Saul W. Brusilow, an internationally renowned pediatrician and biochemical geneticist, died on April 19. He was 92.
During his 52-year career at Johns Hopkins, Brusilow discovered biochemical therapies that successfully combated a group of genetic abnormalities collectively known as urea cycle disorders. Without the treatments he manufactured and patented, children and older patients otherwise would have died or suffered brain damage due to the accumulation of toxic digestive byproducts in their systems.
George Dover, director of the Department of Pediatrics and the Johns Hopkins Children’s Center from 1996 to 2016, says Brusilow “was a champion for young faculty and fellows who wished to become clinician/scientists, and many of us quickly were attracted to him for his advice and mentorship.”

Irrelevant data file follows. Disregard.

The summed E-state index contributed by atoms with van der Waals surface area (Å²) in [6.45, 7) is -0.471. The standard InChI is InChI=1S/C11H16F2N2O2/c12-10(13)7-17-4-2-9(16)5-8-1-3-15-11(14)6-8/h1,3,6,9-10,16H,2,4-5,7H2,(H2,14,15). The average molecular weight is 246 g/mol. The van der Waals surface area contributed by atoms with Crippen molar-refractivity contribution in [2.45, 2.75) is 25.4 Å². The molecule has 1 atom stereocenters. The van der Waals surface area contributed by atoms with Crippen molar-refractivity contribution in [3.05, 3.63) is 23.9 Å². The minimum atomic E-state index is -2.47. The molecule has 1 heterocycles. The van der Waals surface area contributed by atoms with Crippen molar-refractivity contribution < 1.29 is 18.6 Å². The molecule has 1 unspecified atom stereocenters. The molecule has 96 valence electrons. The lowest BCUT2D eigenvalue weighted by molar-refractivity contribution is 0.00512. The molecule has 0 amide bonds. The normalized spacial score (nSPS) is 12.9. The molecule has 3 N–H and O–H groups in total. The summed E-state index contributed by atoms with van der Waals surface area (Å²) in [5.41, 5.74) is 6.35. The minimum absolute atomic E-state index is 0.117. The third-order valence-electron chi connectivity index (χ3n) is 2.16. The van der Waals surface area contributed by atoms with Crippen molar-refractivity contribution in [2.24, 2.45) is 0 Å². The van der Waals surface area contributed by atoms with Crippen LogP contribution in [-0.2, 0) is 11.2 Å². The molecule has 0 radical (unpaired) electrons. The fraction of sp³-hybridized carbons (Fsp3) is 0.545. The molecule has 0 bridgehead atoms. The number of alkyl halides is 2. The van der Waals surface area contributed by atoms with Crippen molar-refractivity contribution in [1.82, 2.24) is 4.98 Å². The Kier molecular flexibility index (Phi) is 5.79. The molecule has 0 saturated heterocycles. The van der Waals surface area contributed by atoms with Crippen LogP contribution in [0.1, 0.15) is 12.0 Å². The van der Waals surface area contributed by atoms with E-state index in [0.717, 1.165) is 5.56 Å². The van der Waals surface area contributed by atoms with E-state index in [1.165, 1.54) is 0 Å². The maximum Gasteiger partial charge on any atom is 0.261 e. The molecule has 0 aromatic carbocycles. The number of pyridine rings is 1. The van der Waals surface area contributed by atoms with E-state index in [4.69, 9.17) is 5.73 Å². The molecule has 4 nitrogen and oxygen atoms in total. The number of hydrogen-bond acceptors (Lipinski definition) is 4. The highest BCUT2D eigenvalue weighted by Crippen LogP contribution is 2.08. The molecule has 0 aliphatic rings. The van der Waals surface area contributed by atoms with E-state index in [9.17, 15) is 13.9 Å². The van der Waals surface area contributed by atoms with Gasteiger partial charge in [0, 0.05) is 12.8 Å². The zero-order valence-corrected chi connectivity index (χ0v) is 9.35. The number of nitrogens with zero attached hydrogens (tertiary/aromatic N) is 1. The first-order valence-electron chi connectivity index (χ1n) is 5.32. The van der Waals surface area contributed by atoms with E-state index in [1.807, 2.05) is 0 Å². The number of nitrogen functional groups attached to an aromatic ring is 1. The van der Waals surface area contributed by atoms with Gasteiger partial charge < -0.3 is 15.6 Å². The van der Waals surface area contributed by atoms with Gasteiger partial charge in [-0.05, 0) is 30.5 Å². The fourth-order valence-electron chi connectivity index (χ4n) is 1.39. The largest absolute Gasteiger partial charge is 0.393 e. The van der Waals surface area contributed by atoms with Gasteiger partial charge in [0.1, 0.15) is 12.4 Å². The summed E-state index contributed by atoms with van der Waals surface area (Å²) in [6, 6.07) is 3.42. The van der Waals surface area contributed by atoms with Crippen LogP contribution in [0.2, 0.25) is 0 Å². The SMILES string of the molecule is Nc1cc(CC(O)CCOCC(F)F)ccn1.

Brusilow served from 1959 to 1968 as director of Johns Hopkins’ Cystic Fibrosis Clinic, where he developed the sweat chloride test, now considered the gold standard for diagnosing whether children have the disease. He also led the Division of Pediatric Nephrology from 1969 to 1981 and the Division of Metabolic Diseases from 1981 to 1998.
Geneticist David Valle, professor and director of Johns Hopkins’ Institute of Genetic Medicine, worked closely with Brusilow for years. “He’s best described by a string of adjectives — he was irreverent, rigorous, creative, irascible and mercurial,” Valle wrote in an email.
“He was the greatest clinical investigator I have ever met. He took wonderful care of his patients but was rough on almost everyone else. … He developed all of the medicines that today are the state-of-the-art medicines for treating urea cycle disorders.”